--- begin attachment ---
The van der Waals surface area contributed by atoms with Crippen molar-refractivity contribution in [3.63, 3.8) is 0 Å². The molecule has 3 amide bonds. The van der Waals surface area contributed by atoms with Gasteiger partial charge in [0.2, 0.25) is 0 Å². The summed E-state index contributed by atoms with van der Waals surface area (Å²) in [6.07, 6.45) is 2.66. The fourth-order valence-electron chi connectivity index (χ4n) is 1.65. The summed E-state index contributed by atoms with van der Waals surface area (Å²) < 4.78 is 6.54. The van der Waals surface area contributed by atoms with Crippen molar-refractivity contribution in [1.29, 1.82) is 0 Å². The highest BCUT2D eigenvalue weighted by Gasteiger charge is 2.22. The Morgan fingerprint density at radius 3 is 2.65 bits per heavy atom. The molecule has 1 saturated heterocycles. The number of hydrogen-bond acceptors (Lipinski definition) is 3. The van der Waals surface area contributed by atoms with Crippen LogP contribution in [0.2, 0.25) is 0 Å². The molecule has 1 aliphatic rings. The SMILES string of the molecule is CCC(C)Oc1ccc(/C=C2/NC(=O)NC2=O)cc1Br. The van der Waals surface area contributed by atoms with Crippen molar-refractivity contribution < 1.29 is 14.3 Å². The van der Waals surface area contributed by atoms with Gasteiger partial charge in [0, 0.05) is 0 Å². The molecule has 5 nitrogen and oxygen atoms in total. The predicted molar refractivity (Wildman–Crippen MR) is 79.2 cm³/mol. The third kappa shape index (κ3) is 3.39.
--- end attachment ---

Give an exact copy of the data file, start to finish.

The van der Waals surface area contributed by atoms with Crippen molar-refractivity contribution in [3.63, 3.8) is 0 Å². The molecule has 3 amide bonds. The van der Waals surface area contributed by atoms with Gasteiger partial charge in [0.2, 0.25) is 0 Å². The summed E-state index contributed by atoms with van der Waals surface area (Å²) in [6.07, 6.45) is 2.66. The fourth-order valence-electron chi connectivity index (χ4n) is 1.65. The summed E-state index contributed by atoms with van der Waals surface area (Å²) < 4.78 is 6.54. The van der Waals surface area contributed by atoms with Crippen molar-refractivity contribution in [1.29, 1.82) is 0 Å². The highest BCUT2D eigenvalue weighted by Gasteiger charge is 2.22. The Morgan fingerprint density at radius 3 is 2.65 bits per heavy atom. The molecule has 1 saturated heterocycles. The number of hydrogen-bond acceptors (Lipinski definition) is 3. The van der Waals surface area contributed by atoms with Crippen LogP contribution in [0.2, 0.25) is 0 Å². The molecule has 1 aliphatic rings. The SMILES string of the molecule is CCC(C)Oc1ccc(/C=C2/NC(=O)NC2=O)cc1Br. The van der Waals surface area contributed by atoms with Crippen molar-refractivity contribution < 1.29 is 14.3 Å². The van der Waals surface area contributed by atoms with Gasteiger partial charge in [0, 0.05) is 0 Å². The molecule has 5 nitrogen and oxygen atoms in total. The predicted molar refractivity (Wildman–Crippen MR) is 79.2 cm³/mol. The third kappa shape index (κ3) is 3.39.